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Fairness for families, children and taxpayers as new child maintenance system is launched
A new child maintenance system came into force on 30 June to support more families to work together, while maintaining a heavily subsidised service for those who really need it. The phased closure of the Child Support Agency (CSA) has …
A new child maintenance system came into force on 30 June to support more families to work together, while maintaining a heavily subsidised service for those who really need it.
The phased closure of the Child Support Agency (CSA) has begun as it gradually closes its cases over the next 3 years. Parents will now have the choice to make their own maintenance arrangements between themselves or use the new Child Maintenance Service.
Also introduced are tough new enforcement charges for the small minority of absent parents who try to evade their responsibilities.
Work and Pensions Minister Steve Webb said: “Reform of the old broken system was absolutely necessary and today marks a key milestone in the government’s essential reform of the child maintenance system in Great Britain.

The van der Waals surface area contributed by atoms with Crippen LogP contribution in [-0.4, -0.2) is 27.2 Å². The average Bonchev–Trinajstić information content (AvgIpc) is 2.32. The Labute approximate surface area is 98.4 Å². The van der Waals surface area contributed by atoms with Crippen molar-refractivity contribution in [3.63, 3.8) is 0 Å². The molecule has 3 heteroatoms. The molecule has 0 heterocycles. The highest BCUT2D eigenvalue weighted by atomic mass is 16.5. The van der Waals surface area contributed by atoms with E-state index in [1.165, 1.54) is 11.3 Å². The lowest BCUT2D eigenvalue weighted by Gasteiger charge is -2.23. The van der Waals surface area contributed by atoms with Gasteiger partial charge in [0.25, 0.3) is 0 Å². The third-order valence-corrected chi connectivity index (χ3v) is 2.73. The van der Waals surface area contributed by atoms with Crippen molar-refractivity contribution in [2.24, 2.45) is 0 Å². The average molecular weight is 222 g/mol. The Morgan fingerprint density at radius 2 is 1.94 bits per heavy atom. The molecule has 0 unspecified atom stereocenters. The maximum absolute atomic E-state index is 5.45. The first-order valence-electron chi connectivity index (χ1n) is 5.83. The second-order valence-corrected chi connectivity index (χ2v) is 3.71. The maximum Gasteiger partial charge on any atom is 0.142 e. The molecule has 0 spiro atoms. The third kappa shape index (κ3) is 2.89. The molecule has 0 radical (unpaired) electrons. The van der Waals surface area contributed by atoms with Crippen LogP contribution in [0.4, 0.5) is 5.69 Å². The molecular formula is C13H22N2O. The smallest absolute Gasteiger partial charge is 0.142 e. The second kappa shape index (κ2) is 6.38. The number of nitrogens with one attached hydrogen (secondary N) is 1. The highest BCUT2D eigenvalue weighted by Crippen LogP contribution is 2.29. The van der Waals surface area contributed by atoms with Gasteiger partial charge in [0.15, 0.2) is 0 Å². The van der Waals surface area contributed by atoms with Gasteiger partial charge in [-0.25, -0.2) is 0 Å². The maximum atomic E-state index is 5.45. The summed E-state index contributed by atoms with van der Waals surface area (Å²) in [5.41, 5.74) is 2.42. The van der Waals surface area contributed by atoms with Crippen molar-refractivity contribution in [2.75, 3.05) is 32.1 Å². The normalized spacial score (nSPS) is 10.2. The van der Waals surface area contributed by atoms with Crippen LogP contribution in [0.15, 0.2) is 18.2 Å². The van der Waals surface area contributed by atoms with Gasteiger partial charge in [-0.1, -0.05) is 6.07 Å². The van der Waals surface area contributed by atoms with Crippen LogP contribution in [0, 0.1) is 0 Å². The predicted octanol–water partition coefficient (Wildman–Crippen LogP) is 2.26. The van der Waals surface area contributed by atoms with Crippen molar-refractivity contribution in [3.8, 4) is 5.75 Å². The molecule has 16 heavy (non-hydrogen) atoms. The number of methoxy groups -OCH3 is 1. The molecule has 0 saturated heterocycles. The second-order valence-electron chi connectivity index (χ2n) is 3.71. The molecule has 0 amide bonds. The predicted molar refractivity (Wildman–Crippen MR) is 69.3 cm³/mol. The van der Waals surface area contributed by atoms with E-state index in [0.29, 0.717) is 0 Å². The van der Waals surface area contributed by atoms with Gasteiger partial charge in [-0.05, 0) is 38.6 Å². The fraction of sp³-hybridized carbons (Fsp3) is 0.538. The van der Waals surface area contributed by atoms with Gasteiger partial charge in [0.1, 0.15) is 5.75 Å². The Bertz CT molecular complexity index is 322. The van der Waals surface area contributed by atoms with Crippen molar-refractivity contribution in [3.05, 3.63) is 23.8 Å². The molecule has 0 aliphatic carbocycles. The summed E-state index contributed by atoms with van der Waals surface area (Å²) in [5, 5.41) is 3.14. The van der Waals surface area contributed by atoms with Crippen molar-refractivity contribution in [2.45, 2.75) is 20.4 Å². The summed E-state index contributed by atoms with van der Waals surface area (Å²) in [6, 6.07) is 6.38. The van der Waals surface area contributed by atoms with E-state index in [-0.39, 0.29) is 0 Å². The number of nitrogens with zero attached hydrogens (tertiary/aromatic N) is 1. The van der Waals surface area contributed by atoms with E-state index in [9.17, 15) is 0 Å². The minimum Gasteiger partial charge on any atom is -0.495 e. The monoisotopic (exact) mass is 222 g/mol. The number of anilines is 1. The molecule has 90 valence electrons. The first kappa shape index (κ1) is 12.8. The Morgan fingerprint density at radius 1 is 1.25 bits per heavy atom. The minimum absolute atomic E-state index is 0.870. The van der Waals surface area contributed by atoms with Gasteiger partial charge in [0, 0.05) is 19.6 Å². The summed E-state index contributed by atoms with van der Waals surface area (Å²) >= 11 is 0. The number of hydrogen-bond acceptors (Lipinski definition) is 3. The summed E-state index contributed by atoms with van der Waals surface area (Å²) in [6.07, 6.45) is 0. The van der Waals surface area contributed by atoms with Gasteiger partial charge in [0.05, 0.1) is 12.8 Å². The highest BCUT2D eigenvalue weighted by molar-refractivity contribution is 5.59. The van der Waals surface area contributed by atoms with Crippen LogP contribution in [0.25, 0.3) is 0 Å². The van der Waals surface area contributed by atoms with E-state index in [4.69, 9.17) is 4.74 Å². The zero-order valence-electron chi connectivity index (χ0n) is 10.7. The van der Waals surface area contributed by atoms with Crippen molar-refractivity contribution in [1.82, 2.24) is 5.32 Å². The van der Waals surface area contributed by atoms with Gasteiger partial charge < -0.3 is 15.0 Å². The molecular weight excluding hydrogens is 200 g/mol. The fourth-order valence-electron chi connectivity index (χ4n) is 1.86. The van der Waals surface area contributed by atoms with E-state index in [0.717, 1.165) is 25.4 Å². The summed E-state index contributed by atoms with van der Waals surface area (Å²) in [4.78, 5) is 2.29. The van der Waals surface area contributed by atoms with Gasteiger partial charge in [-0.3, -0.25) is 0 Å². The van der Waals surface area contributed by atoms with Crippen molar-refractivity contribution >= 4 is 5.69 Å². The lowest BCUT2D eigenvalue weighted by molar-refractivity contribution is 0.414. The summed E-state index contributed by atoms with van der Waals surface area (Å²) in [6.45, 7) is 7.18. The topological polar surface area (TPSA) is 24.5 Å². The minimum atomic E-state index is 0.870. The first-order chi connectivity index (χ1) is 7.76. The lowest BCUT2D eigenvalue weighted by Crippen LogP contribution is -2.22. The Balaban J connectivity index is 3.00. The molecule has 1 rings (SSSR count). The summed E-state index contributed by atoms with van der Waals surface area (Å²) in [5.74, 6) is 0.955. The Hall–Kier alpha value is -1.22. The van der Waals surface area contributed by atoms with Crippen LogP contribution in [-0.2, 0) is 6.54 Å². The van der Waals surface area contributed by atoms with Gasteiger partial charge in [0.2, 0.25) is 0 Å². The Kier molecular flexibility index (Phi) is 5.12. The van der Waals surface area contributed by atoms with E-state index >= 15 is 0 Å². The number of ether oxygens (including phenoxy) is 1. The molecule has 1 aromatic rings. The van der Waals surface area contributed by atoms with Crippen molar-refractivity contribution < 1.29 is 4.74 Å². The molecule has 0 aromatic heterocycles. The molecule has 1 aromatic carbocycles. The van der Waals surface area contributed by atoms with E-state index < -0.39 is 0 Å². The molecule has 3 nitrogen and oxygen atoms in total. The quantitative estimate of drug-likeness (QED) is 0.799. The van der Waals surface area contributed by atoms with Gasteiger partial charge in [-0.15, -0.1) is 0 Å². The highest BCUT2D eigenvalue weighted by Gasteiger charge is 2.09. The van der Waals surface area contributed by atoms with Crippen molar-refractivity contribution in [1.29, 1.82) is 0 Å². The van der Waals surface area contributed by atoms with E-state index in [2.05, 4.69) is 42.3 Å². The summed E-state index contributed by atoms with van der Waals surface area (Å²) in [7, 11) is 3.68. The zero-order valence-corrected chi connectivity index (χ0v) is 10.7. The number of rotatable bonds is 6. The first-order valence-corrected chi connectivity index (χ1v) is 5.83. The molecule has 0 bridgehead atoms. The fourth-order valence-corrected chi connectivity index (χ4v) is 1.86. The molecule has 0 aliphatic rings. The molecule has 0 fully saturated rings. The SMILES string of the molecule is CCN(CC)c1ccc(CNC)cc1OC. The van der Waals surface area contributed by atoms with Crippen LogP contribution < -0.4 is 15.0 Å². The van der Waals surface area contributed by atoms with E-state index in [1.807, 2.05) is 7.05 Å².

The old CSA was just not fit for purpose – it spent £503 million in 1 year to transfer £1.1 billion of maintenance and left more than 50% of children living in separated families with no effective financial arrangement in place at all.
There will be a one-off £20 application fee to use the Child Maintenance Service and enforcement charges of up to £300 for absent parents who have to be pursued.
There will be no ongoing fees for families which use the Direct Pay service to set up direct payments between the parents. New figures released by the DWP show that, already, 39% of parents within the Child Maintenance Service are using this system, rather than relying on the state to collect and pay maintenance on their behalf.
Families unable or unwilling to come to a Direct Pay arrangement will have the option to ask the Child Maintenance Service to collect money from 1 parent and pay to the other – but there will be an ongoing fee for this service, which will be introduced in August.
The aim of the ongoing charges for parents who want the state to collect and pay maintenance on their behalf is to encourage parents to work together to make their own arrangements, freeing up the Child Maintenance Service to concentrate on the most challenging cases and get the money flowing where it hasn’t in the past.
Our family law experts can advise on all aspects affected by the changes to the child maintenance system, to ensure that children and families are protected when they need it most. For more information, please visit or contact Patrick Hart or Vandana Chitroda.